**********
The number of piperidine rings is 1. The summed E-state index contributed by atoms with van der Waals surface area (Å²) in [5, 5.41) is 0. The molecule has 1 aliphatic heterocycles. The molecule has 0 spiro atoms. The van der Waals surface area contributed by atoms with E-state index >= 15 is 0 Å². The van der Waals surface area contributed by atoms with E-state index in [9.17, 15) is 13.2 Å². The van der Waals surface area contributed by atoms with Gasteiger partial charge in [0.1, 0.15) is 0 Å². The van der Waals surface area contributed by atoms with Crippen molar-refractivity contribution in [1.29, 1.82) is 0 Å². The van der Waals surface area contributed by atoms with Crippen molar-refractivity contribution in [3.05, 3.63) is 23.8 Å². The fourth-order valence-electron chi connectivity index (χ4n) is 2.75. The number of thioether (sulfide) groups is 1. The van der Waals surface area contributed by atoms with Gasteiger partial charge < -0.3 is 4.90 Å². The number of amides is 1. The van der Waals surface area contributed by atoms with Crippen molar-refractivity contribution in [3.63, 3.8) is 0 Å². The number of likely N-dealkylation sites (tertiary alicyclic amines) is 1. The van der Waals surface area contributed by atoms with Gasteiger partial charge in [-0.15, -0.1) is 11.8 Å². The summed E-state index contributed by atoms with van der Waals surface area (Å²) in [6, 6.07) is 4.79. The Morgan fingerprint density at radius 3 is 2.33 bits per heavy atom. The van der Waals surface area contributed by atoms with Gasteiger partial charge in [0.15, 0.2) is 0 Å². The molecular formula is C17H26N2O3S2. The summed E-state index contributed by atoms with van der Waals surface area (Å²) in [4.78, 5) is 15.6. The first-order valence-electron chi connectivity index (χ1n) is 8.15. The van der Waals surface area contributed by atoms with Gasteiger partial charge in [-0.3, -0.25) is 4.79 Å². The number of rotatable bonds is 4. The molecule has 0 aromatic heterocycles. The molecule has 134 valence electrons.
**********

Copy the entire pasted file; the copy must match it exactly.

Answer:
The number of piperidine rings is 1. The summed E-state index contributed by atoms with van der Waals surface area (Å²) in [5, 5.41) is 0. The molecule has 1 aliphatic heterocycles. The molecule has 0 spiro atoms. The van der Waals surface area contributed by atoms with E-state index >= 15 is 0 Å². The van der Waals surface area contributed by atoms with E-state index in [9.17, 15) is 13.2 Å². The van der Waals surface area contributed by atoms with Gasteiger partial charge in [0.1, 0.15) is 0 Å². The van der Waals surface area contributed by atoms with Crippen molar-refractivity contribution in [1.29, 1.82) is 0 Å². The van der Waals surface area contributed by atoms with Crippen molar-refractivity contribution in [3.05, 3.63) is 23.8 Å². The fourth-order valence-electron chi connectivity index (χ4n) is 2.75. The number of thioether (sulfide) groups is 1. The van der Waals surface area contributed by atoms with Gasteiger partial charge < -0.3 is 4.90 Å². The number of amides is 1. The van der Waals surface area contributed by atoms with Crippen molar-refractivity contribution in [3.63, 3.8) is 0 Å². The number of likely N-dealkylation sites (tertiary alicyclic amines) is 1. The van der Waals surface area contributed by atoms with Gasteiger partial charge in [-0.15, -0.1) is 11.8 Å². The summed E-state index contributed by atoms with van der Waals surface area (Å²) in [6, 6.07) is 4.79. The Morgan fingerprint density at radius 3 is 2.33 bits per heavy atom. The van der Waals surface area contributed by atoms with Gasteiger partial charge in [0.15, 0.2) is 0 Å². The molecular formula is C17H26N2O3S2. The summed E-state index contributed by atoms with van der Waals surface area (Å²) in [4.78, 5) is 15.6. The first-order valence-electron chi connectivity index (χ1n) is 8.15. The van der Waals surface area contributed by atoms with Gasteiger partial charge in [-0.3, -0.25) is 4.79 Å². The number of rotatable bonds is 4. The molecule has 0 aromatic heterocycles. The molecule has 134 valence electrons.